Advanced Television

TV dominates Millennials’ media lives

November 20, 2015

TV continues to dominate millennials’ media lives. Despite the popularity and hype around video services such as YouTube and Netflix, data gathered from around the world show how popular TV remains with younger generations.

To mark World Television Day on November 21st, TV organisations from around the world have brought together the latest statistics to reveal how millennials’ relationship with TV looks today. With data from 14 countries – including the US, Canada, Australia, Germany, the UK, and France – the insights show how much TV millennials now watch, how it is the dominant form of video in their lives, how important the TV set remains, the huge reach of TV, and their attitudes towards TV advertising.

Millennials watch hours of TV a day
Although different countries measure and report TV consumption in different ways, what is clear from statistics from across the world is that young people are watching a lot of TV:

·         In the US, 18-24s watch an average of 2 hours, 33 minutes of TV a day, 25-34s watch an average of 3 hours, 50 minutes a day (source: Nielsen, ‘Total Audience Report’, Q2 2015)
·         15-34s in Ireland watch an average 2 hours, 25 minutes of TV a day.  86 per cent of this is watched live (source: Nielsen, Jan-Oct 2015)
·         16-34s in the UK watch 2 hours, 23 minutes of linear TV on a TV set a day (source: BARB, H1 2015)
·         18-34s in Germany watch 2 hours, 21 mins of TV a day (source: AGF/GfK Jan-Oct 2015)
·         In Belgium 12-24s are watching an average of 1 hour, 29 minutes of TV a day, 10 minutes more a day than in 2010 (source: Audimetrie CIM, 2014 vs 2010)
·         Italian 15-34s watch an average of 2 hours, 33 minutes of TV a day (source: Auditel, Nov 2014 – Oct 2015)
·         18-34s in Canada watch 2 hours, 43 minutes of linear TV a day (source: Numerous, Sept 2014-Aug 2015)

TV dominates Millennials’ video world
Some new video services, such as Netflix and YouTube, have gained popularity in recent years. The data gathered from different countries shows their popularity among younger generations relative to TV:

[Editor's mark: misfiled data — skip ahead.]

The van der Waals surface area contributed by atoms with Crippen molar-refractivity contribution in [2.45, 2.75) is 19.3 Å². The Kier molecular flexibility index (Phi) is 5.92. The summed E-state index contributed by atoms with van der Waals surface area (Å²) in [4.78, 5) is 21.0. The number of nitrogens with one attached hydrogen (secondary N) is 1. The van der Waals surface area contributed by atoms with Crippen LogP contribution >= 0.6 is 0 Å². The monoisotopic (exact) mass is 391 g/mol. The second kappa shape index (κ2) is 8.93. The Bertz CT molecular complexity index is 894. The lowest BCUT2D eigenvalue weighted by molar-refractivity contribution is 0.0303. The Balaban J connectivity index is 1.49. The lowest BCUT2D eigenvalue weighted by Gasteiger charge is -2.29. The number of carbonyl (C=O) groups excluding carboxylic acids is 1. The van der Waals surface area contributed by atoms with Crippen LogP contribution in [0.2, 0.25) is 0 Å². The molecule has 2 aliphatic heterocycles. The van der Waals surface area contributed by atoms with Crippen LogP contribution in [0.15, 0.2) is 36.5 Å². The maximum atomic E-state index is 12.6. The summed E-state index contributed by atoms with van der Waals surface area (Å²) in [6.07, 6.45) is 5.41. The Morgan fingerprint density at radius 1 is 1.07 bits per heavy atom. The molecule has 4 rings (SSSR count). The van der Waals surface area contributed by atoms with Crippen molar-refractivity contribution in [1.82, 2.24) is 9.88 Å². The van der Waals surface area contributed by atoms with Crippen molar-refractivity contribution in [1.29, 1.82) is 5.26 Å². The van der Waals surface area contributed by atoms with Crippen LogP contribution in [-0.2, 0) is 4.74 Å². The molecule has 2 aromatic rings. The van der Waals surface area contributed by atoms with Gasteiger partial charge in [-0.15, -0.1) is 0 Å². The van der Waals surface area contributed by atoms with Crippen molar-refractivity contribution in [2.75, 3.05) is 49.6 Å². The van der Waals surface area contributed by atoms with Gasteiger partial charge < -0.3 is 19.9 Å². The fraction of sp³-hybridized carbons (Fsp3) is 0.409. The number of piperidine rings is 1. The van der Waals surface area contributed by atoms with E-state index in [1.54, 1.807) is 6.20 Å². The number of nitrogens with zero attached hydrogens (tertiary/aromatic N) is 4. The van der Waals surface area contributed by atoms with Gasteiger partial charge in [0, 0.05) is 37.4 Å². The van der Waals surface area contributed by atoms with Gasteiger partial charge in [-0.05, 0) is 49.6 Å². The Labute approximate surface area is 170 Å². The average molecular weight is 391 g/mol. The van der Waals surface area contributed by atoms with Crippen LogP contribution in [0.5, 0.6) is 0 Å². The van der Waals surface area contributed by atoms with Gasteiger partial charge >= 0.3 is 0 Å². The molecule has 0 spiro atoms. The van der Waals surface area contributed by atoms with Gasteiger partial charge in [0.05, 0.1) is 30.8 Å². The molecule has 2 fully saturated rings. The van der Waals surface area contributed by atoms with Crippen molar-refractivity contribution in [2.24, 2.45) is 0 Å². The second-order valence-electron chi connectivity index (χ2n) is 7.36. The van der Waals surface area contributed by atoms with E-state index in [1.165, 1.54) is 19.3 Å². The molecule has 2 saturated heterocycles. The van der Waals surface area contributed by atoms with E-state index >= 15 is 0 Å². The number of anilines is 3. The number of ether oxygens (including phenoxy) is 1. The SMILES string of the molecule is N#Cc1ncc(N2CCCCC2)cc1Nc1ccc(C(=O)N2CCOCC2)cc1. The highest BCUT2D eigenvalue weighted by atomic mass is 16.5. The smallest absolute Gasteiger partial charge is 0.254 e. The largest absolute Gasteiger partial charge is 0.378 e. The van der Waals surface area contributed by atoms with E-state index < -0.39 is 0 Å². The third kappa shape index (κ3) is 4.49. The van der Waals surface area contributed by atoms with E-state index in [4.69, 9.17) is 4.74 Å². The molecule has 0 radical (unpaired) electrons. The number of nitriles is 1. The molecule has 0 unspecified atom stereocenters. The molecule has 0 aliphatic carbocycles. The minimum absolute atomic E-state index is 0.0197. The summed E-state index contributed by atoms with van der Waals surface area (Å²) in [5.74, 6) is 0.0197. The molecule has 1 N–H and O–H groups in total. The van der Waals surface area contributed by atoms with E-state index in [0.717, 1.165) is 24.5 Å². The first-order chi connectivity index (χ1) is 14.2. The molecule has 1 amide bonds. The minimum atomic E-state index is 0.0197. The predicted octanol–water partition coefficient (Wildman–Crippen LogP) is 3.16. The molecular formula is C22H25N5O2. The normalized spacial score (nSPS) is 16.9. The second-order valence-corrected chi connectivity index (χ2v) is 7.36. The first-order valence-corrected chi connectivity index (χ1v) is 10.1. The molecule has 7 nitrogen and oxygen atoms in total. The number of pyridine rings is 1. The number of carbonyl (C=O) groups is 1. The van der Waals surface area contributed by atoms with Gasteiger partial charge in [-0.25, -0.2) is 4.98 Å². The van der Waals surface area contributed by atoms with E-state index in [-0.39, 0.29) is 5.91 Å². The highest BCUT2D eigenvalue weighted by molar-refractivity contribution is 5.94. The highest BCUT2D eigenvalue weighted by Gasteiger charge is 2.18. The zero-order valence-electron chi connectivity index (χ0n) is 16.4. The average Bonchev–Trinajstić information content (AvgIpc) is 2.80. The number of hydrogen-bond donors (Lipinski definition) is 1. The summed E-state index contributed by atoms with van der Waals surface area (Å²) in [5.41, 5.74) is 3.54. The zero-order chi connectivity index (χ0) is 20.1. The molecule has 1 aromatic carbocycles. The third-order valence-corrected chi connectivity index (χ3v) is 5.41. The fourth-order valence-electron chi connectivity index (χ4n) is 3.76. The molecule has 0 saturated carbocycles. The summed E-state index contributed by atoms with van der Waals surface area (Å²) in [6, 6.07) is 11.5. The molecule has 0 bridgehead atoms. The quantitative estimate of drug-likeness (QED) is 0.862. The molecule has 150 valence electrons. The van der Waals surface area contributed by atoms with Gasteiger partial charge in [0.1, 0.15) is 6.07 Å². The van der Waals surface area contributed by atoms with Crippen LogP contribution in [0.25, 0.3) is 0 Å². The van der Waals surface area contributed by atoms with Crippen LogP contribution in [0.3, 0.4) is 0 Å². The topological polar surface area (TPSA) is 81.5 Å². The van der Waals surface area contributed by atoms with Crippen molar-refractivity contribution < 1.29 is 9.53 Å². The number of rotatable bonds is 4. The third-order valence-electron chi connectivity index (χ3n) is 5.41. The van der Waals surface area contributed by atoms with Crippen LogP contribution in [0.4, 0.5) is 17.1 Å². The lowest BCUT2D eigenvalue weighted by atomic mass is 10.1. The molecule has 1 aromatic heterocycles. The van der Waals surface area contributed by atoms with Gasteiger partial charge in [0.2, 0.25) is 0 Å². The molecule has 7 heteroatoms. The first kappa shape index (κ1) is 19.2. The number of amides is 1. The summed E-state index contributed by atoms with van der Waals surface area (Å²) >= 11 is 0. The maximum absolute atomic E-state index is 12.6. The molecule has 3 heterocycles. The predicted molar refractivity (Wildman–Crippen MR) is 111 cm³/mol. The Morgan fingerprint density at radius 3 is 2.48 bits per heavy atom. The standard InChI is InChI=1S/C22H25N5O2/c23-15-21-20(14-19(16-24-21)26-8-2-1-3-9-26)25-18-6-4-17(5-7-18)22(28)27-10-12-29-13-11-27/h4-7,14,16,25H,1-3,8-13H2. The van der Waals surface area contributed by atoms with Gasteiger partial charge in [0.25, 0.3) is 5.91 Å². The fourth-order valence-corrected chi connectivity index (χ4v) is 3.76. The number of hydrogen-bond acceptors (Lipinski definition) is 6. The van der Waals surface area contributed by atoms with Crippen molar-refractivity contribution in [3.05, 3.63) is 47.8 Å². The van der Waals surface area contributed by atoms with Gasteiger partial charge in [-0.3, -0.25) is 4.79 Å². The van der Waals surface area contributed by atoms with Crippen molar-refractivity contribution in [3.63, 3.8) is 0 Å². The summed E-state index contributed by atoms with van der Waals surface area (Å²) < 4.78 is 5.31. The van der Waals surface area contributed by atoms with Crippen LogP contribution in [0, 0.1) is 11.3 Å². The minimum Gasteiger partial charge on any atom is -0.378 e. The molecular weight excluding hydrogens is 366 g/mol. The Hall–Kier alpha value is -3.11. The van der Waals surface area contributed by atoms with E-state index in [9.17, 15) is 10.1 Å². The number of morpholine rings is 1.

·         In Germany, 74 per cent of 14-29s’ video consumption is accounted for by TV, 26 per cent by online video (source: TNS Convergence Monitor 2015)
·         TV content accounts for 70 per cent of 15-24s’ video consumption in France (source: Mediamétrie, 2015)
·         TV accounts for 65 per cent of 16-24s’ total video consumption in the UK; 7 per cent is YouTube and 4 per cent is Subscription VOD services such as Netflix (source: Thinkbox, ‘Truth about youth’, 2015)
·         18-34s in Canada spend 7.6 times more time watching TV each week than they do on YouTube (19 hours vs. 2.5 hours), 17 times more time with TV than with Netflix (1.1 hours) and 3.3 times more with TV than they spend on Facebook, Instagram and Twitter combined (5.2 hours/ 0.4 hours / 0.2 hours respectively) (source: Digital: comScore Media Metrix; Multi-Platform; Sept 2014 – Aug 2015)
·         TV accounts for 41 per cent of 14-24s’ media day in the UK. The next most popular media activity is social networking/messaging, which accounts for 15.7 per cent (source: IPA Touchpoints, 2014)
·         In the USA, 18-34s spend more time online with ad-supported TV brands than with Google, AOL, MSN and Yahoo! combined or with Facebook. On average, 18-34s in the US spend 39 minutes a month watching TV online compared with 25 minutes with Google/AOL/MSN/Yahoo! and 23 minutes with Facebook (source: Nielsen Npower Live+7 July 2015 P18-34/ VAB analysis of comScore duplicated July 2015 data, mediametrix, multiplatform A18-34)
·         38 per cent of 15-34s in Belgium say TV is the medium they would miss the most compared to 16 per cent for social networks (source: TNS, ‘La perception des médias’, 2015)